Error Establishing Database Connection

February 20, 2018 1.2k views
Ubuntu WordPress Ubuntu 16.04

Hello there, Can someone please help me, I always got this Error Establishing Database Connection on my website and it almost appears every day. I am on 512mb / 20GB disk Plan ( Droplet) and my traffics range is only 500-800 traffics daily. Can someone please tell me how to fix this issue? Almost getting this issue from the beginning I created my website. My website Plugins posted below:

Complete Analytics Optimization Suite (CAOS)
Easy Social Share Buttons for WordPress
EasyRecipe Plus
Envato Market
Facebook Pixel
Instant Articles for WP
Jetpack by
jQuery Pin It Button for Images Pro
Nginx Helper
W3 Total Cache
Wordfence Security
WP Smush
Yoast SEO

1 Answer


You’re getting that error because MySQL is crashing and so WordPress is no longer able to connect to it. MySQL and WordPress, especially with a lot of plugins installed, both require a lot of memory and a 512MB Droplet is not enough to handle those requirements.

I would recommend upgrading to a 1GB Droplet first—we have recently introduced new plans so you will be able to do that without any additional cost. But, you might want to also consider upgrading to a 2GB Droplet to make sure that both programs have some room to breathe.

Additionally, check out this tutorial on setting up Redis Caching. It is a bit old but the same instructions should work, though you might have to replace php5 with php7:

by Scott Miller
Redis is an open-source key value store that can operate as both an in-memory store and as cache. Redis is a data structure server that can be used as a database server on its own, or paired with a relational database like MySQL to speed things up. For this tutorial, Redis will be configured as a cache for WordPress to alleviate the redundant and time-consuming database queries used to render a WordPress page. The result is a WordPress site that is much faster.
  • can you show me where and how to upgrade into 1GB droplet?

    • by Melissa Anderson
      Resizing your servers can be an effective way of increasing their capacity, by allowing them to utilize more memory (RAM), CPU, and disk storage. The ability to resize a server, also known as vertical scaling, can be useful in a variety of situations that prompt the need for a more powerful server, such as if your concurrent user base increases or if you need to store more data. In this tutorial, we will show you how to resize your server, also known as a droplet, on DigitalOcean.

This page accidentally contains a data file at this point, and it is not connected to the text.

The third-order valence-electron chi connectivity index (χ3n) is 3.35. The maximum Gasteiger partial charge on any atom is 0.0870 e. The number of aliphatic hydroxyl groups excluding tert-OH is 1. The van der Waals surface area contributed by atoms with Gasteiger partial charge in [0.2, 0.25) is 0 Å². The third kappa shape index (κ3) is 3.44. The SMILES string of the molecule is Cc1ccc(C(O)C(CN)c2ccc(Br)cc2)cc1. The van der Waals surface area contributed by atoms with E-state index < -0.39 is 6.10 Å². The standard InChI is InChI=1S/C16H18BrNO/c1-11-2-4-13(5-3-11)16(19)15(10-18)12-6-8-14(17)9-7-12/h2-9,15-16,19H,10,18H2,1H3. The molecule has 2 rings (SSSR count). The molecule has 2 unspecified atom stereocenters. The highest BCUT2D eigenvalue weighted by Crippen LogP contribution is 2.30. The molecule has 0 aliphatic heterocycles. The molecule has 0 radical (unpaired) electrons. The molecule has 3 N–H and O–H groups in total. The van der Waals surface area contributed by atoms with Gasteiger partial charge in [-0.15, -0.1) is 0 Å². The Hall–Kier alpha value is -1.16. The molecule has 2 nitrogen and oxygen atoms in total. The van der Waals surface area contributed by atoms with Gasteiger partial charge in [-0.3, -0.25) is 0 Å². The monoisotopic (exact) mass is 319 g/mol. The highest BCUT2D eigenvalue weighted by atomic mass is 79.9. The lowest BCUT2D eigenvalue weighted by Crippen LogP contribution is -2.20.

• also is it safe to have redis and w3 total cache running at the same time? or i will just disable and uninstall the w3 total cache?

      • I have already resized my droplet into 1GB, Do I have to edit something at my side after upgrading?

        • All you need to do is restart your Droplet after upgrading. You don’t need to reconfigure anything.

          It appears that W3 Total Cache supports Redis, so once you’ve installed Redis using apt-get, log in to your WordPress admin panel, go to Performance -> General Settings, and configure Redis in the Object Cache section.

      • @kamaln7 hey mate, I already upgraded my Droplet into the 3GB plan but still getting this Error Establishing Database Connection. Can you please help me what to do? I already followed some instructions here but still no luck :(

  • @kamaln7 also when I tried to reboot my Droplet, my website becomes offline and can’t be accessed and need to restore the backup.

    • Is MySQL configured to start on boot? If you start it manually, does it still crash now that you’ve upgraded your Droplet?

      sudo systemctl start mysql

      To configure MySQL to start automatically on (re)boot, run:

      sudo systemctl enable mysql
      • hey mate, it says - sudo: systemctl: command not found

      • is it possible that the old files and settings on my old website / domain is connected into my new website / new domain thats why i am getting that error everytime i deleted the old website / domain files?

        • Sorry, depending on your Ubuntu version you might have to use these command instead:

          sudo service start mysql
          sudo update-rc.d mysql defaults

          What do you mean by old website? Where is that hosted? On the same Droplet? Also, you have a lot of plug-ins installed—one thing you could do is disable all of them and enable them one by one every few minutes or so and monitor your CPU and RAM usage using htop. It’s possible that a faulty plug-in is causing this.

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